The Air Force Research Laboratory is developing technology so healthcare providers at the Wright-Patterson Medical Center can monitor up to two dozen COVID-19 patients’ vital signs — all from a smartphone.
The tool is based off of a concept the Air Force pararescue, or PJ, community recently started using called the Battlefield Assisted Trauma Distributed Observation Kit, known as BATDOK.
“One of the struggles doctors and nurses are having in highly-affected hospitals right now is similar to what PJs deal with — a high ratio of patients assigned to a low ratio of medical personnel,” Dr. Greg Burnett, Airman-Machine Integration Product Line lead in AFRL, said in an Air Force news release. “Add in the contagion element, and our team saw the emergent need to adapt our medical monitoring tool for widespread use so that multiple patients could be cared for remotely.”
BATDOK is an Android application and was first deployed operationally approximately a year ago. But now, it has the potential to allow medical personnel to monitor up to 24 patient’s oxygen saturation and pulse — and could cut down the amount of times personnel change out of personal protective equipment after checking on patients one by one, according to WPMC’s Internal Medicine director Dr. Roger Shih.
Although the tool originally tailored for the PJ community included combat casualty care features, those have been stripped for this modified version while simultaneously keeping features such as secured networked data dissemination.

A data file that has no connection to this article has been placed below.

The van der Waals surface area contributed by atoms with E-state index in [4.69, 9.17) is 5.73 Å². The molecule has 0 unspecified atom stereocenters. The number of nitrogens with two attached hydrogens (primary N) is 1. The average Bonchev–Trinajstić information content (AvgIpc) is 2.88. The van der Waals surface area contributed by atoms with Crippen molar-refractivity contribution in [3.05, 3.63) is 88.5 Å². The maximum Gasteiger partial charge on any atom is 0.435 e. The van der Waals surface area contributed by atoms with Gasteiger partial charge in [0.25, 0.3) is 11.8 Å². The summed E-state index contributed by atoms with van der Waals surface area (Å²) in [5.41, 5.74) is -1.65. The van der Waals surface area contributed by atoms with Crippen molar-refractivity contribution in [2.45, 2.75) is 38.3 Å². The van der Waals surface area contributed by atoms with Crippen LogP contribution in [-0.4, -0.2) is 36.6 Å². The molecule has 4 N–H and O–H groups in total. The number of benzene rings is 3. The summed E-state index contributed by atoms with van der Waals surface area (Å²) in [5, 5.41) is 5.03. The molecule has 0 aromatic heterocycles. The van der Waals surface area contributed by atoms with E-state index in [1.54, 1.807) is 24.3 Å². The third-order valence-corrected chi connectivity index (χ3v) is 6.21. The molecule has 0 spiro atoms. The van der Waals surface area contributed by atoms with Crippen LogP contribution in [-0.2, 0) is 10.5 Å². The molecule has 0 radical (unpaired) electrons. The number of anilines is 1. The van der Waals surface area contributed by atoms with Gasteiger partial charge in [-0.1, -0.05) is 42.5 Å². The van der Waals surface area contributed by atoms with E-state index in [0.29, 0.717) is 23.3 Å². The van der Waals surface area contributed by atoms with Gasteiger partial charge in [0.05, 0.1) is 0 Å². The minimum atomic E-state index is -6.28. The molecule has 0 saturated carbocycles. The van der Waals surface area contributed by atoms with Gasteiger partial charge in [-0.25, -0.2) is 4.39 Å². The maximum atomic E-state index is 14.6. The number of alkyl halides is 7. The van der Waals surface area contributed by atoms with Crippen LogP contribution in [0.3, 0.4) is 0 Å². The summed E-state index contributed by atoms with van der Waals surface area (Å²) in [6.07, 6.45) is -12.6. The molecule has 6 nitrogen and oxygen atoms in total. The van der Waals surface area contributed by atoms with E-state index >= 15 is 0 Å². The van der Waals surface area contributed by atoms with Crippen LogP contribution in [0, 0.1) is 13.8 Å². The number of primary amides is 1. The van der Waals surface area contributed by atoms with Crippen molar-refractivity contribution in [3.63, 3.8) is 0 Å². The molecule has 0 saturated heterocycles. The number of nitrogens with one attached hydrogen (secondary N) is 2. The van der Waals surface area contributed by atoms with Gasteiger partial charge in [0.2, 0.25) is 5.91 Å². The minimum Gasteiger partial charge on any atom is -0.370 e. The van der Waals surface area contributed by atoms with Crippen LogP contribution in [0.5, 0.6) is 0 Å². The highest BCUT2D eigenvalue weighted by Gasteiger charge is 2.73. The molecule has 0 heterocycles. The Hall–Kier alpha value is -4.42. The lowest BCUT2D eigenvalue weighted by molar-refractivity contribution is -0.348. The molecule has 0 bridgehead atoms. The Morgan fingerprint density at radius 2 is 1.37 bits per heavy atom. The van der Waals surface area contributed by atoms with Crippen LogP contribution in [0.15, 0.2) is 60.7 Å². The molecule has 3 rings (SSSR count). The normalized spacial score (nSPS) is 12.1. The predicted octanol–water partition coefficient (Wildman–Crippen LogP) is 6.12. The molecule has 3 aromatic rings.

Last month the Air Force Research Laboratory launched the first phase of testing of the modified BATDOK at Wright-Patterson Medical Center, meaning that a patient will have their vitals monitored via traditional methods along with BATDOK by attaching a sensor to the pulse oximeter that goes on patients’ fingers.
There are a total of three testing phases, and it’s uncertain how long each period will last.
While nurses typically keep track of patient’s vitals at a telemetry station, BATDOK is also designed to allow nurses greater flexibility to keep track of patients from anywhere in the unit via an app on a cell phone, Maj. Gary Webb said.
“The benefit of this is that if an alarm is going off, the nurse can immediately look at the BATDOK app to see which alarm has sounded and address it,” said Webb, WPMC Medical Surgical Unit flight commander. “It saves much needed time in this situation."
According to the Air Force, 367 airmen have tested positive for COVID-19, along with 201 civilians, 228 dependents, and 78 contractors.